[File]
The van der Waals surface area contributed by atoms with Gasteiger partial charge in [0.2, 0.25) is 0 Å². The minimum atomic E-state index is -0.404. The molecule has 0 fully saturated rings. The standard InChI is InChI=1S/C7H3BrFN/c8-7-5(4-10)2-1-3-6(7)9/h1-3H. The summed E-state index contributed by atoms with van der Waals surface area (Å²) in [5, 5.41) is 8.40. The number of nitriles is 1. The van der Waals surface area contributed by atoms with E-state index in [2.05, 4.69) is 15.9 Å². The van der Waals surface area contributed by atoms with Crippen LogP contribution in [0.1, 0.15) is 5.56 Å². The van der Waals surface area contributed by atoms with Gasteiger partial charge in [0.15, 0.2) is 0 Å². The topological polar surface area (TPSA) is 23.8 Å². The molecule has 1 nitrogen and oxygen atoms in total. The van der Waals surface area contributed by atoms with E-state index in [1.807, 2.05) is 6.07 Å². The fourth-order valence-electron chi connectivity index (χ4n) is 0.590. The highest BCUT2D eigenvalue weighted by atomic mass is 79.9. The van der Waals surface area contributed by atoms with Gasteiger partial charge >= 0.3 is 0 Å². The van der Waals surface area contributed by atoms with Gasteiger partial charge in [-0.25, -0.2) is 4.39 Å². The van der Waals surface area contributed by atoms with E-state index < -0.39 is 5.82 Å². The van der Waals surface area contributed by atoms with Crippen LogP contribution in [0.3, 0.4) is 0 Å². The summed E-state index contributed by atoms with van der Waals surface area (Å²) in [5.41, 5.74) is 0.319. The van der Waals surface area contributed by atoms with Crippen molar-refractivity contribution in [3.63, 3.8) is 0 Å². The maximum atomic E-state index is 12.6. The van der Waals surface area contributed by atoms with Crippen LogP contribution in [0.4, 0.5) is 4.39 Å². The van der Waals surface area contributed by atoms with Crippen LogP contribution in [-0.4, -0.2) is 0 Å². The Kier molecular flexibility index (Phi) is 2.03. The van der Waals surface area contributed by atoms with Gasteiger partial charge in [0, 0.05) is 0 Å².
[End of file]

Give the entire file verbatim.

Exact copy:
The van der Waals surface area contributed by atoms with Gasteiger partial charge in [0.2, 0.25) is 0 Å². The minimum atomic E-state index is -0.404. The molecule has 0 fully saturated rings. The standard InChI is InChI=1S/C7H3BrFN/c8-7-5(4-10)2-1-3-6(7)9/h1-3H. The summed E-state index contributed by atoms with van der Waals surface area (Å²) in [5, 5.41) is 8.40. The number of nitriles is 1. The van der Waals surface area contributed by atoms with E-state index in [2.05, 4.69) is 15.9 Å². The van der Waals surface area contributed by atoms with Crippen LogP contribution in [0.1, 0.15) is 5.56 Å². The van der Waals surface area contributed by atoms with Gasteiger partial charge in [0.15, 0.2) is 0 Å². The topological polar surface area (TPSA) is 23.8 Å². The molecule has 1 nitrogen and oxygen atoms in total. The van der Waals surface area contributed by atoms with E-state index in [1.807, 2.05) is 6.07 Å². The fourth-order valence-electron chi connectivity index (χ4n) is 0.590. The highest BCUT2D eigenvalue weighted by atomic mass is 79.9. The van der Waals surface area contributed by atoms with Gasteiger partial charge >= 0.3 is 0 Å². The van der Waals surface area contributed by atoms with Gasteiger partial charge in [-0.25, -0.2) is 4.39 Å². The van der Waals surface area contributed by atoms with E-state index < -0.39 is 5.82 Å². The van der Waals surface area contributed by atoms with Crippen LogP contribution in [0.3, 0.4) is 0 Å². The summed E-state index contributed by atoms with van der Waals surface area (Å²) in [5.41, 5.74) is 0.319. The van der Waals surface area contributed by atoms with Crippen molar-refractivity contribution in [3.63, 3.8) is 0 Å². The maximum atomic E-state index is 12.6. The van der Waals surface area contributed by atoms with Crippen LogP contribution in [0.4, 0.5) is 4.39 Å². The van der Waals surface area contributed by atoms with Crippen LogP contribution in [-0.4, -0.2) is 0 Å². The Kier molecular flexibility index (Phi) is 2.03. The van der Waals surface area contributed by atoms with Gasteiger partial charge in [0, 0.05) is 0 Å².